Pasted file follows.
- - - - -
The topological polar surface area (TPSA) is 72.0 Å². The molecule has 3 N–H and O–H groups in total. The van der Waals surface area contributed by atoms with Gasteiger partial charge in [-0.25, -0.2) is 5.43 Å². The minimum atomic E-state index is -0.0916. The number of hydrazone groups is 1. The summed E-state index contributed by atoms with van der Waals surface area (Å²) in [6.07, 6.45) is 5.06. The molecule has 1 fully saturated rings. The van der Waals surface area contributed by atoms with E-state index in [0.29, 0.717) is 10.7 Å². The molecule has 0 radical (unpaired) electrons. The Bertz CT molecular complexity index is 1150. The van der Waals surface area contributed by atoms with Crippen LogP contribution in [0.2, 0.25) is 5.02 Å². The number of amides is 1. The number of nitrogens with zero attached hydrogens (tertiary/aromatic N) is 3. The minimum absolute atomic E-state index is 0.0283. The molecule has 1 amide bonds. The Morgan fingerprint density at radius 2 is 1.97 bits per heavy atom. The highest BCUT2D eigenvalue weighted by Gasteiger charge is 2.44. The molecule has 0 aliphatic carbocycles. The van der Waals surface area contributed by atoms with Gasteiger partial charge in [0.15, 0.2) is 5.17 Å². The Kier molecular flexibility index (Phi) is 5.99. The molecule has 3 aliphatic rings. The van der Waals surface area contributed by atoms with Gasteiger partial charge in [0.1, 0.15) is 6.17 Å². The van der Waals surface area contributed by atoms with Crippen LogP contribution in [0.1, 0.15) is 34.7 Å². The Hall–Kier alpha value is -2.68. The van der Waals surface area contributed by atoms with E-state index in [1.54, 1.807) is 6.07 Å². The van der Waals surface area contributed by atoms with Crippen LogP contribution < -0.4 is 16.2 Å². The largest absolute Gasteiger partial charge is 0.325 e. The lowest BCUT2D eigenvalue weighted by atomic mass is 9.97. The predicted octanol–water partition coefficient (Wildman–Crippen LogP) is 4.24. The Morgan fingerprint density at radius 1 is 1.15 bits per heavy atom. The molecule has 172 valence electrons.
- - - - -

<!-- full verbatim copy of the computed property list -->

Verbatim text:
The topological polar surface area (TPSA) is 72.0 Å². The molecule has 3 N–H and O–H groups in total. The van der Waals surface area contributed by atoms with Gasteiger partial charge in [-0.25, -0.2) is 5.43 Å². The minimum atomic E-state index is -0.0916. The number of hydrazone groups is 1. The summed E-state index contributed by atoms with van der Waals surface area (Å²) in [6.07, 6.45) is 5.06. The molecule has 1 fully saturated rings. The van der Waals surface area contributed by atoms with E-state index in [0.29, 0.717) is 10.7 Å². The molecule has 0 radical (unpaired) electrons. The Bertz CT molecular complexity index is 1150. The van der Waals surface area contributed by atoms with Crippen LogP contribution in [0.2, 0.25) is 5.02 Å². The number of amides is 1. The number of nitrogens with zero attached hydrogens (tertiary/aromatic N) is 3. The minimum absolute atomic E-state index is 0.0283. The molecule has 1 amide bonds. The Morgan fingerprint density at radius 2 is 1.97 bits per heavy atom. The highest BCUT2D eigenvalue weighted by Gasteiger charge is 2.44. The molecule has 0 aliphatic carbocycles. The van der Waals surface area contributed by atoms with Gasteiger partial charge in [0.15, 0.2) is 5.17 Å². The Kier molecular flexibility index (Phi) is 5.99. The molecule has 3 aliphatic rings. The van der Waals surface area contributed by atoms with Gasteiger partial charge in [0.1, 0.15) is 6.17 Å². The van der Waals surface area contributed by atoms with Crippen LogP contribution in [0.1, 0.15) is 34.7 Å². The Hall–Kier alpha value is -2.68. The van der Waals surface area contributed by atoms with E-state index in [1.54, 1.807) is 6.07 Å². The van der Waals surface area contributed by atoms with Crippen LogP contribution < -0.4 is 16.2 Å². The largest absolute Gasteiger partial charge is 0.325 e. The lowest BCUT2D eigenvalue weighted by atomic mass is 9.97. The predicted octanol–water partition coefficient (Wildman–Crippen LogP) is 4.24. The Morgan fingerprint density at radius 1 is 1.15 bits per heavy atom. The molecule has 172 valence electrons.